BEIRUT (AP) — Syria says the recent Israeli airstrikes against its territory are a "flagrant violation of international law" and have made the Middle East "more dangerous."
Information Minister Omran al-Zoubi read out a Cabinet statement to reporters Sunday in Damascus following an emergency government meeting.
Al-Zoubi says the Israeli attack is evidence of the Jewish state's links with Islamic extremist groups trying to overthrow President Bashar Assad's regime.
He adds that Syria has the right and the duty "to defend its people by all available means."
In a letter sent to the United Nations and the U.N. Security Council, Syria sats the attacks aim "to give direct military support to terrorist groups" fighting the government.
Syria's government refers to rebels trying to topple President Bashar Assad's regime as "terrorists."
Less than a week after students and faculty marched in protest of Saint Louis University President, Father Lawrence Biondi, he stepped down.
Bionbi announced his plan to resign in front of a crowd at Chairfetz Arena during a celebration of his 25 years of leadership. A statement released by SLU on Saturday night said in part, "Just as I helped lead SLU's transformation when I arrive here more than 25 years ago, I know it is now time for the next transformation to begin."
Biondi says he will assist in the search for a new president. That process will start this fall.
PECULIAR, Mo. (AP) — A 21-year-old Missouri man is accused of impersonating a police officer during two traffic stops, including one that sparked an armed confrontation with a shotgun-toting teenager.
The Kansas City Star reports Beaudonavan Martin Jr. of Peculiar has been charged with two felony counts of unlawful use of a weapon and one misdemeanor count of impersonating an officer.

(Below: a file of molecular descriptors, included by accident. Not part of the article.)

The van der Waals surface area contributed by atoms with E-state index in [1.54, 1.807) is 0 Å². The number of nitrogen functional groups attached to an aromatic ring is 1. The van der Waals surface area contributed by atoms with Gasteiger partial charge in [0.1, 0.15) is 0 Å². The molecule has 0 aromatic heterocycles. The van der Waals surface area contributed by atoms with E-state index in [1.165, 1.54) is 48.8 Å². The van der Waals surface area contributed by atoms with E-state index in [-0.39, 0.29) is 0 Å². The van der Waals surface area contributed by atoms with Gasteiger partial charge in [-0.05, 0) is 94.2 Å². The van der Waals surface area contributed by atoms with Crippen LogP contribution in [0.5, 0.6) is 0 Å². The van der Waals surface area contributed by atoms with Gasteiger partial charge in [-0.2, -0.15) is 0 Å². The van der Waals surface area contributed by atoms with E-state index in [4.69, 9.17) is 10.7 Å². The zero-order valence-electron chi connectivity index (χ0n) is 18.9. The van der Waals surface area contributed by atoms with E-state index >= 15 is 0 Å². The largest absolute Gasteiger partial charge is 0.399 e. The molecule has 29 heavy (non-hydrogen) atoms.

One man told police the suspect was "cussing and very angry" during an encounter Tuesday night. In a second case that night, a teenage couple asked a friend to get his shotgun because someone was tailgating them and flashing his lights.
The two victims arrived at the friend's location and say the suspect got out of his vehicle holding a handgun and ordered the teen with the shotgun to drop it.
JEFFERSON CITY, Mo. (AP) — Amid the risk of losing millions of dollars in federal transportation funding, Missouri lawmakers are considering changes to rules for commercial driver's licenses.
State House members this week gave initial approval to legislation that seeks to comply with federal regulations dealing with learning permits for commercial driver's licenses and with restrictions on texting and using hand-held cellphones while driving a commercial vehicle.
The Missouri Transportation Department says the state could lose $30 million for one year and $60 million annually after that if it doesn't act quickly enough.
The legislation needs another round of approval in the House before it can move to the Senate. Lawmakers have until their mandatory adjournment on May 17 to approve new legislation.